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UPDATE: More Information On ICD-10 Changes from ICD-9

Note: The CDT 2016 Companion will include a chapter with new and revised codes that correspond to ICD-10-CM codes – on sale now at

Additional information about ICD-10 is available:

Specific Changes to Diagnosis Code Reporting: ICD-10-CM

How does the ICD-10-CM diagnosis code set differ from the ICD-9-CM?

  • The code set has been expanded from five positions (first one alphanumeric, others numeric) to seven positions. The codes use alphanumeric characters in all positions, not just the first position as in ICD-9.
  • As of the latest version, there are 68,000 existing codes, as opposed to the 13,000 in ICD-9.
  • The new code set provides a significant increase in the specificity of the reporting, allowing more information to be conveyed in a code.
  • The terminology has been modernized and has been made consistent throughout the code set.
  • There are codes that are a combination of diagnoses and symptoms, so that fewer codes need to be reported to fully describe a condition.

Examples of the enhancements made to the ICD-10-CM code set:

  • It enables reporting of laterality (right vs. left designations), reflecting the importance of which side of the body or limb (e.g., left arm, left kidney, left eye) is the subject of the evaluation.
  • It restructures reporting of obstetric diagnoses. In ICD-9-CM, the patient is classified by diagnosis in relation to the episode of care. In ICD-10-CM, the patient is classified by diagnosis in relation to the patient’s trimester of pregnancy.

No Clear Mapping Between ICD-9-CM and ICD-10-CM Code Sets
One of the most important concerns in the transition from ICD-9-CM to ICD-10-CM codes is that there is no simple mapping or translation from the former to the latter. There are some one-to-one correspondences, but often there are one-to-many, many-to-one, many-to-many, or no correspondence at all. This is a major implementation consideration for the state Medicaid agencies. There are some tables and crosswalks that have been published to ameliorate this problem (such at the general equivalence tables published by the National Center for Health Statistics), but additional study will determine how coding will change.

Specific Changes to Inpatient Hospital Procedure Code Reporting: ICD-10-PCS
The ICD-10-PCS (Procedure Coding System) code set will only be used to report procedures on inpatient hospital claims. Other code sets (HCPCS, CPT-4) will continue to be used to report procedures for other types of claims. This code set was developed in the United States by the CMS. It is not yet used elsewhere, and it is not related to the ICD-10-CM code set. It is an update from the currently used ICD-9 procedure code set, and has been changed as drastically as the diagnosis codes.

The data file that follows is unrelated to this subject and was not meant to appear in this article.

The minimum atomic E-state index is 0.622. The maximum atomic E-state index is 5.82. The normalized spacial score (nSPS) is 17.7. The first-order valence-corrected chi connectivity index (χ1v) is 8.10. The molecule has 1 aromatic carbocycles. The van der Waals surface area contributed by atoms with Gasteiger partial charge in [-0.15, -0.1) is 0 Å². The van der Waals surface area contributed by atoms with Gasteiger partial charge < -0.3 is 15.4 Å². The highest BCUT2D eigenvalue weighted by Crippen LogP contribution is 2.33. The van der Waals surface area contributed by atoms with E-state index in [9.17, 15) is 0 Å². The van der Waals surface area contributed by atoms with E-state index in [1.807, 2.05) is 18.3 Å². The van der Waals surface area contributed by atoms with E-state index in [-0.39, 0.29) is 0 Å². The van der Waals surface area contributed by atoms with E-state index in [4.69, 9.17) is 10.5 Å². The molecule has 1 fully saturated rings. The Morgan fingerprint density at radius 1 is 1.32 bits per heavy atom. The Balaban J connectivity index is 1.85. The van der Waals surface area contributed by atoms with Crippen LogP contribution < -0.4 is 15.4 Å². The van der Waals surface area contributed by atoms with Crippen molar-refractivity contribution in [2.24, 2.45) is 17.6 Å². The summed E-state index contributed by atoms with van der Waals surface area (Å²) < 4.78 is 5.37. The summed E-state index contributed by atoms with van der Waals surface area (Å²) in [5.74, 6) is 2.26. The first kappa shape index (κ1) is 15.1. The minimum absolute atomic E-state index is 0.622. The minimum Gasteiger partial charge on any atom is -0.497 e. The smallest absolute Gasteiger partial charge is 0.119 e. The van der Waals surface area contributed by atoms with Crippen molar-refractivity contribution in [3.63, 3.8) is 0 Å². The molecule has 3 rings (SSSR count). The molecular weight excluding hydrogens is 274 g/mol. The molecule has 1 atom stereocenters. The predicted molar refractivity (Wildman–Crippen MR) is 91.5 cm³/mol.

Characteristics of ICD-10-PCS Codes

ICD-10-PCS inpatient hospital procedure codes have seven positions (expanded from five positions in the ICD-9-CM code set), with each position having a specific meaning. The ICD-10-PCS code set has four basic characteristics:

  • It allows for unique coding of inpatient hospital procedures so that procedures can be readily distinguished
  • It provides significant room for expansion, allowing for the code set to incorporate new procedures and devices
  • It makes use of a standardized, well-understood terminology that reflects the current practice of medicine
  • It demonstrates consistency in coding from chapter to chapter

Why Change from the ICD-9-CM Code Set to the ICD-10-CM/PCS Code Set?
The practice of medicine has changed dramatically in the last 25 years or so. There have been many new conditions discovered, many new treatments developed, and many new types of medical devices have been placed into service. The ICD-9 code set was not designed to capture all of this progress, and as such, has become bogged down with many types of modifications to attempt to capture information. The ICD-10 code set is much better at describing the current practice of medicine, and has the flexibility to adapt as medicine changes.

Diagnosis codes and procedure codes permeate almost every business process and system in both health plan and provider organizations. Diagnosis codes are key for determining coverage and are used in treatment decisions. From plan design to statistical tracking of disease, these codes are a crucial part of the way health plans — including State Medicaid agencies — run their programs.